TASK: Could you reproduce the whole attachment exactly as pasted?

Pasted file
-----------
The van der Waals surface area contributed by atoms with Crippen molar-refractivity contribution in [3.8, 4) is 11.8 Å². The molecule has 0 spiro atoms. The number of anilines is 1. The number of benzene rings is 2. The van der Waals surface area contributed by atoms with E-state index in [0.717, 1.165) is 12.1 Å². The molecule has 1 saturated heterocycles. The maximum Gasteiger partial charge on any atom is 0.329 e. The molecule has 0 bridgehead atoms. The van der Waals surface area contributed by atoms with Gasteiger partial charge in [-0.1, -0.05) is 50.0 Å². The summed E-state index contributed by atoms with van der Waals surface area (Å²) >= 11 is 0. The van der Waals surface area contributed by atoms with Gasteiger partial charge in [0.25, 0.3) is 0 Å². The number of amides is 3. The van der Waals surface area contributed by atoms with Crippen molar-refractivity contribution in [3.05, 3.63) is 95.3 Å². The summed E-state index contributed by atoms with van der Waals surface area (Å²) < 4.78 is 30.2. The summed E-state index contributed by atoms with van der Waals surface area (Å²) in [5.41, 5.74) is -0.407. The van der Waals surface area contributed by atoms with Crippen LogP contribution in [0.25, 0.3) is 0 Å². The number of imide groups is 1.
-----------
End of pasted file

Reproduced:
The van der Waals surface area contributed by atoms with Crippen molar-refractivity contribution in [3.8, 4) is 11.8 Å². The molecule has 0 spiro atoms. The number of anilines is 1. The number of benzene rings is 2. The van der Waals surface area contributed by atoms with E-state index in [0.717, 1.165) is 12.1 Å². The molecule has 1 saturated heterocycles. The maximum Gasteiger partial charge on any atom is 0.329 e. The molecule has 0 bridgehead atoms. The van der Waals surface area contributed by atoms with Gasteiger partial charge in [-0.1, -0.05) is 50.0 Å². The summed E-state index contributed by atoms with van der Waals surface area (Å²) >= 11 is 0. The van der Waals surface area contributed by atoms with Gasteiger partial charge in [0.25, 0.3) is 0 Å². The number of amides is 3. The van der Waals surface area contributed by atoms with Crippen molar-refractivity contribution in [3.05, 3.63) is 95.3 Å². The summed E-state index contributed by atoms with van der Waals surface area (Å²) < 4.78 is 30.2. The summed E-state index contributed by atoms with van der Waals surface area (Å²) in [5.41, 5.74) is -0.407. The van der Waals surface area contributed by atoms with Crippen LogP contribution in [0.25, 0.3) is 0 Å². The number of imide groups is 1.